We in the West may kid ourselves that we’re nowhere near recession in its official sense, but it’s impossible to completely ignore the siren calls of those who argue that we are standing on the brink of economic meltdown.
Should this threat act as a spur or reversal for the digital revolution?
Technology – and the Web in particular – is driving change in all quarters. The value of online brands is already being recognised and lauded, even if the real-world value is less tangible at present – as evidenced by Geocities’ IPO (stock market flotation) valuation at a staggering $1.5bn (930m).
But beyond the delivery of information, the Web is likely to alter the way business is done locally, nationally, and throughout the world. This so called e-business revolution, while in its infancy now, will flourish and alter forever how corporations work, interact and relate to one another. Those which will weather the coming storm, and potentially emerge stronger, have already begun to develop e-business strategies.
Not convinced? Well, if we apply a Darwinian model to global economics, then we will see that recession, while destructive, ultimately forces a change. Granted, it’s painful and the casualties are great, but change must occur, forcing a reassessment of markets and business practice and the inevitable emergence of visionary methods of operation.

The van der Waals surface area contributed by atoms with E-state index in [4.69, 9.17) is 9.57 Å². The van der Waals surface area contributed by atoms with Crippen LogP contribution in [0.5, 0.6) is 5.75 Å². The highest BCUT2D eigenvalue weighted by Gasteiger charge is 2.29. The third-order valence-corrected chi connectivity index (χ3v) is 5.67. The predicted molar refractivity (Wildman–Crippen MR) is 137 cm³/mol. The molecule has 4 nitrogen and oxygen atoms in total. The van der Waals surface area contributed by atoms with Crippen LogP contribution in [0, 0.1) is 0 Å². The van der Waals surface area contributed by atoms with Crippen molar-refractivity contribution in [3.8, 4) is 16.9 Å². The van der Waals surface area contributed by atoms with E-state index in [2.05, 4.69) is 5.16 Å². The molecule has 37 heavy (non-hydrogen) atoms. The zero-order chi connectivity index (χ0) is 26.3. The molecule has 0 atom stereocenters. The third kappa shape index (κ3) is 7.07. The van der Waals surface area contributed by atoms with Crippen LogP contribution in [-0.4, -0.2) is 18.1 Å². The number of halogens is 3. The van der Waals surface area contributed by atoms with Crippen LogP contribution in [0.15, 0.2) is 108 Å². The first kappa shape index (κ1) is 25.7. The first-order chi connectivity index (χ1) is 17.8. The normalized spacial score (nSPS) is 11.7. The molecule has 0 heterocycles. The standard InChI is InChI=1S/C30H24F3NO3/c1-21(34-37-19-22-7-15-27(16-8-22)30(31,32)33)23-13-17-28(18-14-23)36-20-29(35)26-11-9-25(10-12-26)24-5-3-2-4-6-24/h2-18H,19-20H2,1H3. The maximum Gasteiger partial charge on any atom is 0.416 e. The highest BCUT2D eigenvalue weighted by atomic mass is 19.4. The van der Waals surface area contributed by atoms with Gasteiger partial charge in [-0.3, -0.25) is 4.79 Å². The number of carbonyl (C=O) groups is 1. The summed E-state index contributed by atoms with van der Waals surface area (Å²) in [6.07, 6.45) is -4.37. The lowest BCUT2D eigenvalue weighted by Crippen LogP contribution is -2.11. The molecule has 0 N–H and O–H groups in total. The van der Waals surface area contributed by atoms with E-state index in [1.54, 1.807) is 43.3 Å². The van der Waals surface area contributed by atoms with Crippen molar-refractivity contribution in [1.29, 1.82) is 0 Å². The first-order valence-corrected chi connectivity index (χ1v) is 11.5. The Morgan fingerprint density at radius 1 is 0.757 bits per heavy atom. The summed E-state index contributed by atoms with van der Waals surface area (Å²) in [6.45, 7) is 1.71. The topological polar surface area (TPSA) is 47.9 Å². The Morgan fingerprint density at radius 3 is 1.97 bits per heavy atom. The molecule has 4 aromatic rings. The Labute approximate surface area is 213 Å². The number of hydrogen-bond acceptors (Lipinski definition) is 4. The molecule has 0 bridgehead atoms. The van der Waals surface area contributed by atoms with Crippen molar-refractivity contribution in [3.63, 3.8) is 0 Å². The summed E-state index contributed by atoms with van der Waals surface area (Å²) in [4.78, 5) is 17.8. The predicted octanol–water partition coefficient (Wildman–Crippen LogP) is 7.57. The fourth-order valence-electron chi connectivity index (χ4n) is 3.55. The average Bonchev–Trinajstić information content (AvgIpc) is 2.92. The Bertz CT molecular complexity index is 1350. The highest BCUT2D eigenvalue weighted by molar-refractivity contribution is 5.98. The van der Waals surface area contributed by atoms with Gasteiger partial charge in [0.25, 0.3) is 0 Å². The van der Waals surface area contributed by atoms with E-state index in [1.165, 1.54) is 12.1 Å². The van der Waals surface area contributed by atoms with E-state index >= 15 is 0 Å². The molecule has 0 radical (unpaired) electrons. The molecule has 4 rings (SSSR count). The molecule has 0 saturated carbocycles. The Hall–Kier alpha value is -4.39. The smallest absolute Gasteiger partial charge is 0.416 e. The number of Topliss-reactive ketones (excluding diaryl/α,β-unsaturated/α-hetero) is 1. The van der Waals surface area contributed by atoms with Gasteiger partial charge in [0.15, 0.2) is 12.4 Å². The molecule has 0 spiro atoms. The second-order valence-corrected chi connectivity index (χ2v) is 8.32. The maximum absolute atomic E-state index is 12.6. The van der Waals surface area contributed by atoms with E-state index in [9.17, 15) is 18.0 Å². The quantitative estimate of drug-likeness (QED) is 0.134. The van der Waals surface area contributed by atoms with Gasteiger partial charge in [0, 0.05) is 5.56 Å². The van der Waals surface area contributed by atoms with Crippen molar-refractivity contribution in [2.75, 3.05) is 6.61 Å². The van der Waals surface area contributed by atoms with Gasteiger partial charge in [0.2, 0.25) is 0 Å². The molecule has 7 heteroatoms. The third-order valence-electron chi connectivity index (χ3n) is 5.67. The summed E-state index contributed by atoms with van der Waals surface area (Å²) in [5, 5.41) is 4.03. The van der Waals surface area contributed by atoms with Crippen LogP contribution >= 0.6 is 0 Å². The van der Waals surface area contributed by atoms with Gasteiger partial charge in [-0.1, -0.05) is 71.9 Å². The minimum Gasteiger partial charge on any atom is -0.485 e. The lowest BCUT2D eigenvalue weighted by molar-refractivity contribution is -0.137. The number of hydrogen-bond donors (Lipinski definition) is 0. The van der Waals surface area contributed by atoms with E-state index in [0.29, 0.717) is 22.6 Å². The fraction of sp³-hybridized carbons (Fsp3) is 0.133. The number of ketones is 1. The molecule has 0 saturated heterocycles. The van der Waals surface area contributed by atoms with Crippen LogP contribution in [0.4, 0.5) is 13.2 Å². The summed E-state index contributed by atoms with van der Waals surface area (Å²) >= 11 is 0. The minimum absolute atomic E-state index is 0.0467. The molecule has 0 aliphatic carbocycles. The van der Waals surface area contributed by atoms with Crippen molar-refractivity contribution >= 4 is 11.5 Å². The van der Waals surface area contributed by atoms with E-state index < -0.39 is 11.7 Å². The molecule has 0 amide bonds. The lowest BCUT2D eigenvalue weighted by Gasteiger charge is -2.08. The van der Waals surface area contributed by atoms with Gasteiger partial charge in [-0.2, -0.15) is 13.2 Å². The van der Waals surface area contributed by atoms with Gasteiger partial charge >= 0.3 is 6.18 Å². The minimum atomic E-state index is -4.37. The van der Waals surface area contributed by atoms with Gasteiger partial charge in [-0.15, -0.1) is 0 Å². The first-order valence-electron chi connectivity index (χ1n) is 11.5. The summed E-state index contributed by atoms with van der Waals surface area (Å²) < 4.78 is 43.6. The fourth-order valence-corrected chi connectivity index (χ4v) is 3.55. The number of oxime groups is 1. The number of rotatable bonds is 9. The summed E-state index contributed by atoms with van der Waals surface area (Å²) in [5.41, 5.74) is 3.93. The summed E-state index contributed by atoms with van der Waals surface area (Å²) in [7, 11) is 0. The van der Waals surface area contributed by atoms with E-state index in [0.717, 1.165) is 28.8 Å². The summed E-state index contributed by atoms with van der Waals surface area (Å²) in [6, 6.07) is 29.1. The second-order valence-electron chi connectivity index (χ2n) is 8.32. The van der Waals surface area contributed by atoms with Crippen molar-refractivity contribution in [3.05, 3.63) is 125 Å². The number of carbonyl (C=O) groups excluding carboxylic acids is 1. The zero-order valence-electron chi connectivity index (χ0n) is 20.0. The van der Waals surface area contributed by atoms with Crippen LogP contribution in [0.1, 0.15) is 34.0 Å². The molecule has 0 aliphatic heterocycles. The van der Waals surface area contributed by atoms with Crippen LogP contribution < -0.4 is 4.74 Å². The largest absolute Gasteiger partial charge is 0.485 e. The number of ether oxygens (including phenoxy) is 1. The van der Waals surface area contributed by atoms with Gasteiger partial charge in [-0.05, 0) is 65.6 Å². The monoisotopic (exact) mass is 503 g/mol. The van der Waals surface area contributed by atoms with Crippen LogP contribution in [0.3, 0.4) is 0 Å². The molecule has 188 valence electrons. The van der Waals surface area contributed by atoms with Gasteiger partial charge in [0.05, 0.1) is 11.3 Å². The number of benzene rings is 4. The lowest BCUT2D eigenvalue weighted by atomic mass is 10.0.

Some may scoff at the decision this month of media and publishing giant Bertelsmann to pump $200m (125m) into the loss-making online subsidiary of leading US book retailer Barnes & Noble amid such financial uncertainty. But who is really being short-sighted here? Sure, the investment is high, and the returns certainly won’t roll in overnight but, be assured, eventually they will – and in spades. Think about it – through the immediacy of e-business and the shortened distribution chain it brings, there’s significant margin advantage to suppliers and an equally high cost advantage to customers.
Electronic commerce is not just about making money, but saving it. I guarantee we won’t be doing business in three or four years’ time the way we’re doing it today.
So who is really mad and misguided? Not, I would argue, the likes of Bertelsmann buying into the e-business revolution now, but those who have the usual knee-jerk reaction to the hard times ahead by buttoning down the investment hatches.